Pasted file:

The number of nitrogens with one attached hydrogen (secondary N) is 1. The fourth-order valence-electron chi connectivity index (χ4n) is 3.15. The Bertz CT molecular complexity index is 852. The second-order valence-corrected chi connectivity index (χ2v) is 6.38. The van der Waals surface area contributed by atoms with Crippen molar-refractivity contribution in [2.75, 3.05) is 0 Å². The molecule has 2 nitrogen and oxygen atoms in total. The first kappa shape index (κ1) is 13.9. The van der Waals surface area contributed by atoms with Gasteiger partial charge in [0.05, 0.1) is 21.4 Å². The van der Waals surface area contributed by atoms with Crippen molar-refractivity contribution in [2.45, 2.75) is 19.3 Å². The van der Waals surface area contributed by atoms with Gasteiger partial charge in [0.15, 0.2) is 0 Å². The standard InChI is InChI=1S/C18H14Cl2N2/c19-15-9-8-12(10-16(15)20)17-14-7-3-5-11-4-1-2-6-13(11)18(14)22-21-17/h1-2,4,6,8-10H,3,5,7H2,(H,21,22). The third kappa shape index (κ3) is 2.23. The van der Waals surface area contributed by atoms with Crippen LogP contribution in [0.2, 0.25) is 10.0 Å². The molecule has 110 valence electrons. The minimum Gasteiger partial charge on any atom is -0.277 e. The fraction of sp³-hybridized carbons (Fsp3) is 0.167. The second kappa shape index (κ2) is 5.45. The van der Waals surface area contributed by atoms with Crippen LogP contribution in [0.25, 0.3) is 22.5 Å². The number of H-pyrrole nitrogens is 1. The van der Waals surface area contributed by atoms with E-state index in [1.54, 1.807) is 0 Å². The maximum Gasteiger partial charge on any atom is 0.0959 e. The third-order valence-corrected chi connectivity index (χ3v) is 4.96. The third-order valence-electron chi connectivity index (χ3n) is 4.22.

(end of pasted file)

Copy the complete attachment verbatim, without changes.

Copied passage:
The number of nitrogens with one attached hydrogen (secondary N) is 1. The fourth-order valence-electron chi connectivity index (χ4n) is 3.15. The Bertz CT molecular complexity index is 852. The second-order valence-corrected chi connectivity index (χ2v) is 6.38. The van der Waals surface area contributed by atoms with Crippen molar-refractivity contribution in [2.75, 3.05) is 0 Å². The molecule has 2 nitrogen and oxygen atoms in total. The first kappa shape index (κ1) is 13.9. The van der Waals surface area contributed by atoms with Gasteiger partial charge in [0.05, 0.1) is 21.4 Å². The van der Waals surface area contributed by atoms with Crippen molar-refractivity contribution in [2.45, 2.75) is 19.3 Å². The van der Waals surface area contributed by atoms with Gasteiger partial charge in [0.15, 0.2) is 0 Å². The standard InChI is InChI=1S/C18H14Cl2N2/c19-15-9-8-12(10-16(15)20)17-14-7-3-5-11-4-1-2-6-13(11)18(14)22-21-17/h1-2,4,6,8-10H,3,5,7H2,(H,21,22). The third kappa shape index (κ3) is 2.23. The van der Waals surface area contributed by atoms with Crippen LogP contribution in [0.2, 0.25) is 10.0 Å². The molecule has 110 valence electrons. The minimum Gasteiger partial charge on any atom is -0.277 e. The fraction of sp³-hybridized carbons (Fsp3) is 0.167. The second kappa shape index (κ2) is 5.45. The van der Waals surface area contributed by atoms with Crippen LogP contribution in [0.25, 0.3) is 22.5 Å². The number of H-pyrrole nitrogens is 1. The van der Waals surface area contributed by atoms with E-state index in [1.54, 1.807) is 0 Å². The maximum Gasteiger partial charge on any atom is 0.0959 e. The third-order valence-corrected chi connectivity index (χ3v) is 4.96. The third-order valence-electron chi connectivity index (χ3n) is 4.22.